Billionaires Elon Musk, Jeff Bezos and Bill Gates are among several high-profile individuals targeted by hackers on Twitter in an apparent Bitcoin scam.
The official accounts of Barack Obama, Joe Biden and Kanye West also requested donations in the cryptocurrency.
“Everyone is asking me to give back, and now is the time,” a tweet from Mr Gates’s account said. “You send $1,000, I send you back $2,000.”
The tweets were deleted just minutes after they first were posted.
All verified Twitter accounts marked with a blue tick have now been stopped from posting any tweets, and there are reports that password reset requests are also being denied.
Twitter said it was looking into the incident and would issue a statement soon.
On the official account of Mr Musk, the Tesla and SpaceX chief appeared to offer to double any Bitcoin payment sent to the address of his digital wallet “for the next hour”.
“I’m feeling generous because of Covid-19,” the tweet added, along with a Bitcoin link address.
As well as rapper Kanye West, former US President Barack Obama and Democratic presidential candidate Joe Biden, major companies Uber and Apple were targeted.
The accounts of Mike Bloomberg and Kim Kardashian were also hacked.
An unprecedented ‘smash and grab’ operation
By Joe Tidy, Cyber-security reporter
These “double your Bitcoin” scams have been a persistent pest on Twitter for years but this is unprecedented with the actual accounts of public figures hijacked and on a large scale.
The fact that so many different users have been compromised at the same time implies that this is a problem with Twitter’s platform itself.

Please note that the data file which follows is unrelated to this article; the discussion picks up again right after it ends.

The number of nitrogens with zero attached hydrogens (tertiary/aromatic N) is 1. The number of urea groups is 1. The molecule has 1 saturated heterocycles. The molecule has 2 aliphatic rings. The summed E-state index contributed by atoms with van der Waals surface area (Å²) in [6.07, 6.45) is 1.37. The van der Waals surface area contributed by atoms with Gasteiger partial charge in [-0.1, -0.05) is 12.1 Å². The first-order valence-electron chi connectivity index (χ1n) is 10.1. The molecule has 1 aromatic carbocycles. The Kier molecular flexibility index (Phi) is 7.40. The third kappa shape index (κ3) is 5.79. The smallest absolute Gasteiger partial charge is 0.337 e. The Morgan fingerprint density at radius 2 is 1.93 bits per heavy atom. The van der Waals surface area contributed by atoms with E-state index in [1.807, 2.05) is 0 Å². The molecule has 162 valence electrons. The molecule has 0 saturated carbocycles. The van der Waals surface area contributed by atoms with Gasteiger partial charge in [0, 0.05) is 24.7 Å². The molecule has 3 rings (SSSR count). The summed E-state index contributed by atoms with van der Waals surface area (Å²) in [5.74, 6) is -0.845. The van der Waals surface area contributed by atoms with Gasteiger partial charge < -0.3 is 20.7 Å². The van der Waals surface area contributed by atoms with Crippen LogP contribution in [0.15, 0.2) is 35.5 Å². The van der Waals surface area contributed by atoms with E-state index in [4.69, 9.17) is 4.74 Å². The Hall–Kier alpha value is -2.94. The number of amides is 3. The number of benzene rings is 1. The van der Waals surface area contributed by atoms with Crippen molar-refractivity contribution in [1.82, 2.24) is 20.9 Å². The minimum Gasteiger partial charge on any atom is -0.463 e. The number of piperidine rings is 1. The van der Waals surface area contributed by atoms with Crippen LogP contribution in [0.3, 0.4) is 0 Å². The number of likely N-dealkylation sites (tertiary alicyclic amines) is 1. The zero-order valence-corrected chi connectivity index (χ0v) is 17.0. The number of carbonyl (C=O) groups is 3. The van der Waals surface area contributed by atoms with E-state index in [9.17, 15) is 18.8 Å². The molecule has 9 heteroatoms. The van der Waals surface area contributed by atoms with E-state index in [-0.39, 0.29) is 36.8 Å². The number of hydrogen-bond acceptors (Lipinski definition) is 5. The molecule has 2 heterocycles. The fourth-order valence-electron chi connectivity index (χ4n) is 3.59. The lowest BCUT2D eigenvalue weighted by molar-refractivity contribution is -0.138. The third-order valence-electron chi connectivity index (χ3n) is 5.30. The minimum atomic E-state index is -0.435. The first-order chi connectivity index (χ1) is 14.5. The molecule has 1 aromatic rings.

Early suggestions are that someone has managed to get hold of some sort of administration privileges and bypassed the passwords of pretty much any account they want.
With so much power at their fingertips the attackers could have done a lot more damage with more sophisticated tweets that could have harmed an individual or organisation’s reputation.
But the motive seems to be clear – make as much money as quickly as they can. The hackers would have known that the tweets wouldn’t stay up for long so this was the equivalent of a “smash and grab” operation.
There are conflicting accounts of how much money the hackers have made and even when a figure is settled upon, it’s important to remember that cyber criminals are known to add their own funds into their Bitcoin wallets to make the scam seem more legitimate.
Either way, it’s going to be very hard to catch the criminals by following the money and law enforcement, as well as many angry users, will have some strong questions for Twitter about how this could have happened.
Cameron Winklevoss, who along with his brother Tyler was declared the world’s first Bitcoin billionaires in 2017, tweeted a message on Wednesday warning people not to participate in the “scam”.
In the short time it was online, the address displayed in the tweets received hundreds of contributions totalling more than $100,000 (£80,000).
The Twitter accounts targeted all have millions of followers.
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